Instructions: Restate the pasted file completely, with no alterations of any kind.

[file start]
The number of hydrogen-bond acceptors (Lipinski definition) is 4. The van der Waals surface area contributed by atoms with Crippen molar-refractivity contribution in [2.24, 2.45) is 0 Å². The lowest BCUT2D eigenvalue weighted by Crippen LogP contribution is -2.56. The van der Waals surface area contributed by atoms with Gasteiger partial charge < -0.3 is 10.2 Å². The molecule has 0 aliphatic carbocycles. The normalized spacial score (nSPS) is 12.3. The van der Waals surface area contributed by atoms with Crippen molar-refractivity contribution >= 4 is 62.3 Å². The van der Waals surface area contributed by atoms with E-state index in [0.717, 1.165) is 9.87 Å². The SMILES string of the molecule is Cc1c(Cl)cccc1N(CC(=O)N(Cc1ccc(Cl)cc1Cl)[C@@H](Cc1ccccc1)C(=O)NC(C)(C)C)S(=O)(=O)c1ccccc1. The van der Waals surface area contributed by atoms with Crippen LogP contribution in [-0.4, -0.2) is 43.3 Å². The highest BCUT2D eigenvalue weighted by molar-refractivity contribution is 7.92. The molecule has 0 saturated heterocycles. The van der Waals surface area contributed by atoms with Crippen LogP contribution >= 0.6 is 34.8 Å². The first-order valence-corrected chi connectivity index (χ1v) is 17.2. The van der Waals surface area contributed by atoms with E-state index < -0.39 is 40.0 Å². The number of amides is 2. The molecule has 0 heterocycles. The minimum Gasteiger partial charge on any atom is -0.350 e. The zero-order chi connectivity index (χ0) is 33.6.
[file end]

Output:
The number of hydrogen-bond acceptors (Lipinski definition) is 4. The van der Waals surface area contributed by atoms with Crippen molar-refractivity contribution in [2.24, 2.45) is 0 Å². The lowest BCUT2D eigenvalue weighted by Crippen LogP contribution is -2.56. The van der Waals surface area contributed by atoms with Gasteiger partial charge < -0.3 is 10.2 Å². The molecule has 0 aliphatic carbocycles. The normalized spacial score (nSPS) is 12.3. The van der Waals surface area contributed by atoms with Crippen molar-refractivity contribution >= 4 is 62.3 Å². The van der Waals surface area contributed by atoms with E-state index in [0.717, 1.165) is 9.87 Å². The SMILES string of the molecule is Cc1c(Cl)cccc1N(CC(=O)N(Cc1ccc(Cl)cc1Cl)[C@@H](Cc1ccccc1)C(=O)NC(C)(C)C)S(=O)(=O)c1ccccc1. The van der Waals surface area contributed by atoms with Crippen LogP contribution in [-0.4, -0.2) is 43.3 Å². The highest BCUT2D eigenvalue weighted by molar-refractivity contribution is 7.92. The molecule has 0 saturated heterocycles. The van der Waals surface area contributed by atoms with Crippen LogP contribution >= 0.6 is 34.8 Å². The first-order valence-corrected chi connectivity index (χ1v) is 17.2. The van der Waals surface area contributed by atoms with E-state index < -0.39 is 40.0 Å². The number of amides is 2. The molecule has 0 heterocycles. The minimum Gasteiger partial charge on any atom is -0.350 e. The zero-order chi connectivity index (χ0) is 33.6.